This weekend marked an important passage for my marriage. In 2006, I married Isis (not on the fifth day of May). We were married in a tiny mountain town in Colorado, which, as fate had it, was the very same tiny mountain town Tom Cruise and his blushing finance Katie Holmes had recently purchased a house. Later that year Tom and Katie had their very own shotgun wedding.
This means we are officially a more successful couple than Tom and Katie. I never expected to win any awards for my marriage, but I carry this trophy in my heart for the rest of my days. When things are looking grim and life keeps handing me lemons, I’ll know deep down that I am a better husband than Tom Cruise.
I bear no ill will to either Tom or Katie (or the ghost of L. Ron Hubbard). I wish them only the best in their future endeavors, be that more Mission: Impossible movies or another Michael Chabon adaptation. I just hope that, the next time I run into Katie Holmes, she doesn’t think I stole all her good marriage mojo.
The tests of a marriage come in all manner of shape and size. It is as if some supreme being created the institution of marriage as a supreme prank on the human species. “Here, see if you can handle this,” I imagine Him saying, tossing marriage like a cancerous frisbee with a perverse twinkle in His eye. Then He lays back on the supreme La-Z-Boy and cracks open a Cold One.
Some tests of marriage are big: where will we live? What will our jobs be? Some are minute: we each bought a gallon of milk today! How will we drink all that milk before it expires? But a true test of a lasting marriage often comes from out of the blue. At least, it did for me. For me, the true test of my marriage came hours before my wedding ceremony.
My fiancee Isis and I traveled to the tiny mountain town of Telluride, Colorado to tie the knot. Telluride was formed as a mining town. Their city hall, where we procured our marriage license, has burned to the ground three times; each time it was rebuilt. In the struggle between law and chaos, Telluride has chosen law.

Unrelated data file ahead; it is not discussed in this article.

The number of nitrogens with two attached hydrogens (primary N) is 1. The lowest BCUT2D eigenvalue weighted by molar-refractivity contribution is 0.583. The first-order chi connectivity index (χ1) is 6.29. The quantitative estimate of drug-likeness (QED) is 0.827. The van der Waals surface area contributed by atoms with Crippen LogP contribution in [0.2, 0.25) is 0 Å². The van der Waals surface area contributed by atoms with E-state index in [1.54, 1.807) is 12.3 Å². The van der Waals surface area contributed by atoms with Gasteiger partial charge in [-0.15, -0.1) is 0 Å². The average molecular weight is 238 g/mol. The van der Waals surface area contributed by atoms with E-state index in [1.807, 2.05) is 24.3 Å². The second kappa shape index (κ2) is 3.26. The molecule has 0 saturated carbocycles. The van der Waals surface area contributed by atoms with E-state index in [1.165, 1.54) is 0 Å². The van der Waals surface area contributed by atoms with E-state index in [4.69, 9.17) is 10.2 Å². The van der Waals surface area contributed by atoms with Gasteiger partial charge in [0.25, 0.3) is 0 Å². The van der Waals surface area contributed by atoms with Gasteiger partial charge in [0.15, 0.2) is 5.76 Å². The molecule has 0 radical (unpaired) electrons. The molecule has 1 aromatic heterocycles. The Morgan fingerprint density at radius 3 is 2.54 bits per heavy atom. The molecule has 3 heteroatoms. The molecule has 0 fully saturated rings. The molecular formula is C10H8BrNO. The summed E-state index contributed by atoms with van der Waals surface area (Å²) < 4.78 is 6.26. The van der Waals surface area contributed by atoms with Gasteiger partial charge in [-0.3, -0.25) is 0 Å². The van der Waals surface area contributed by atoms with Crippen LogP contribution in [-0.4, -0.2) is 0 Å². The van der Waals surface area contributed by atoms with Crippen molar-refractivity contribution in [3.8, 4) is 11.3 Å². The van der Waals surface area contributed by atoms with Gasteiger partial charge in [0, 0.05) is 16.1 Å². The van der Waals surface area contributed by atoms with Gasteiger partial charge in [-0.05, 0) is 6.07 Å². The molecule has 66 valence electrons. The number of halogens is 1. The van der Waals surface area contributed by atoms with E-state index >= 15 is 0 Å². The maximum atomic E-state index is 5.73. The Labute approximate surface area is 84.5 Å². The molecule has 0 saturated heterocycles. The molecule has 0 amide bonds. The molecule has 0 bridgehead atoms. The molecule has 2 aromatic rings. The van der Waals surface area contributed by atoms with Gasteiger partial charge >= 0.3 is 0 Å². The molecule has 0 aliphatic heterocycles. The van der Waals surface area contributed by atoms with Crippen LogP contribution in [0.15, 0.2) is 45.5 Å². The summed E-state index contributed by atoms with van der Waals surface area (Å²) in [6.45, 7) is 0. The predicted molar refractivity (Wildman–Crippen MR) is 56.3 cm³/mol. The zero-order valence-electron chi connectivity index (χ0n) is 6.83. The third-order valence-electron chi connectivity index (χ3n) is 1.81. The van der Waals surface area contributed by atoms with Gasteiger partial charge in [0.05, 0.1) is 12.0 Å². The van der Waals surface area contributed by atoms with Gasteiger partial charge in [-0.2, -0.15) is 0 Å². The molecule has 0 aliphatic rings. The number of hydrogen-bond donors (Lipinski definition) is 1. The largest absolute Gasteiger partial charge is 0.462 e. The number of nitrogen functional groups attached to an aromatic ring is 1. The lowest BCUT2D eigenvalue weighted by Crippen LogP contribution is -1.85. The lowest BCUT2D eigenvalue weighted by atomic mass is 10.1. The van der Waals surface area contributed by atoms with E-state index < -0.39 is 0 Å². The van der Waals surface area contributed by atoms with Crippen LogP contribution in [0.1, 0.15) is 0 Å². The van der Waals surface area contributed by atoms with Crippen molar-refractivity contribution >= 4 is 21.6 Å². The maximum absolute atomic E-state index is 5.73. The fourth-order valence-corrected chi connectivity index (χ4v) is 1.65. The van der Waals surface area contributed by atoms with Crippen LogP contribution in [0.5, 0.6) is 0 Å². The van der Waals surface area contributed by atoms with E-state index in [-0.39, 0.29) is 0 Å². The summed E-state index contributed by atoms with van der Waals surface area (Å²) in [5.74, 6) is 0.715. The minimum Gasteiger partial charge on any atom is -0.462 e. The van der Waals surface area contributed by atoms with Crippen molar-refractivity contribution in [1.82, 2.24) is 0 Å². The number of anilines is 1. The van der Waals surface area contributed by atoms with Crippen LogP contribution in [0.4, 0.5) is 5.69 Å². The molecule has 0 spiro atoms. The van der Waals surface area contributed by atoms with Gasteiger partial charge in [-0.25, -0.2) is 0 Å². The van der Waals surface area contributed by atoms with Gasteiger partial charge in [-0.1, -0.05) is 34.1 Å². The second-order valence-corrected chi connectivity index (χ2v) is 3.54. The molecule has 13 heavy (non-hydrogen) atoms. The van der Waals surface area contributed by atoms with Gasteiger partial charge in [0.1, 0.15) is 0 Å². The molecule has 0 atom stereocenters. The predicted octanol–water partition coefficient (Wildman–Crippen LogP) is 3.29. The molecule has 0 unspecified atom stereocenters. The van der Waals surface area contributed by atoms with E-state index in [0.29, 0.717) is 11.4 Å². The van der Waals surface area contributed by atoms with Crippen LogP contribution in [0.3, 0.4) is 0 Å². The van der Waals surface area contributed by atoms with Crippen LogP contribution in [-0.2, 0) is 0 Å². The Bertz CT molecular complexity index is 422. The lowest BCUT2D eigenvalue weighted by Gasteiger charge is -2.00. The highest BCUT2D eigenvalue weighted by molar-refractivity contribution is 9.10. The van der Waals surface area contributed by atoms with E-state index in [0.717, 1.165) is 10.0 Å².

Besides having a city hall, being surrounded by pristine mountain wilderness, and having an awesome free gondola that you can ride all day long if you like, Telluride has recently become known for the celebrity couple living there.
Tom Cruise (renowned for his voiceover work and infomercials) and Katie Holmes (who stole the heart of Batman and Professor Grady Tripp), recently engaged at the time, bought a small house near downtown Telluride. This was big news; it was also worrying to Isis. What if the Hollywood couple chose to get married the same weekend we did? Would the town be transformed with the arrival of paparazzi, looky loos, and the “in” crowd?
Isis needn’t have worried about it. Tom and Katie’s marriage turned out to be much later than ours, and not even in Telluride. What she should have been worried about, however, was the unexpected meeting of Katie Holmes and her fiancee.
I was in the local wine shop with my brother. We wanted to stock up for the wedding party following the outdoor afternoon ceremony. With the help of the shopkeeper, we made informed choices suitable for the celebration (unlike my fellow blogger, we are not wine connoisseurs). As I was waiting for my brother to make his part of the purchase, Katie Holmes walked in.
Here’s how it went down: I stood behind my brother. The counter was situated so that you walked right past it as you entered the store. There was a narrow walkway, so if someone were to enter the store as you were making your purchase, you’d have to step aside to let them pass. This is what happened with me and Katie Holmes. I heard the door open, looked over, and saw Katie. I smiled (my friends will attest: this is what I do with everybody) and stepped back to let her and her friend, an older woman with short blond hair, pass.
It happened so quickly I didn’t really have time to process it. But once my brother and I were out of the shop, I stopped him.
“Katie Holmes is in the wine shop,” I said to my brother. I had my hands on my knees, as if winded from a sprint. “Did you see her?”
“No,” he said, clearly bummed out.
I had him go back inside on the pretense of looking at another bottle of wine. He came back out and said he wasn’t able to get a good enough look at her. He did say he saw a young woman with the same length brown hair as Katie Holmes. But I, who had seen her straight on, knew the truth.
We went back to where we were staying and immediately told the first person we saw, Isis’ brother. As other members of the wedding party got back, we told them too. None, except Isis’ brother, believed me with as much certainty. My bride-to-be was especially skeptical. She stated that in no way could I have seen Katie Holmes. She was scared, I’m sure, but she needn’t have been.
You see, dear readers: I met Katie Holmes and I still wanted to get married to Isis. Never, not once, from the moment I saw Katie return my smile with a look somewhere between avoidance and contempt to the moment I said “I do” to Isis later that day, did I entertain the thought of not going through with the marriage.
Does that make me stronger than Batman? Yes.
In spite of the fact that I could have easily wooed Mrs. Cruise in the wine shop, I never for one second asked to postpone the wedding. I never thought of going back, using my best pick-up line,* and running away with a Hollywood starlet. That should tell you the intensity of my commitment to the woman I was about to marry.
The future will bring many more tests of our marriage. We will weather them with aplomb. Ours is a strong union that no lightning with crack, no flood will breach. I know this because I met Katie Holmes.
*“Are you a model or something? Because you’re pretty.”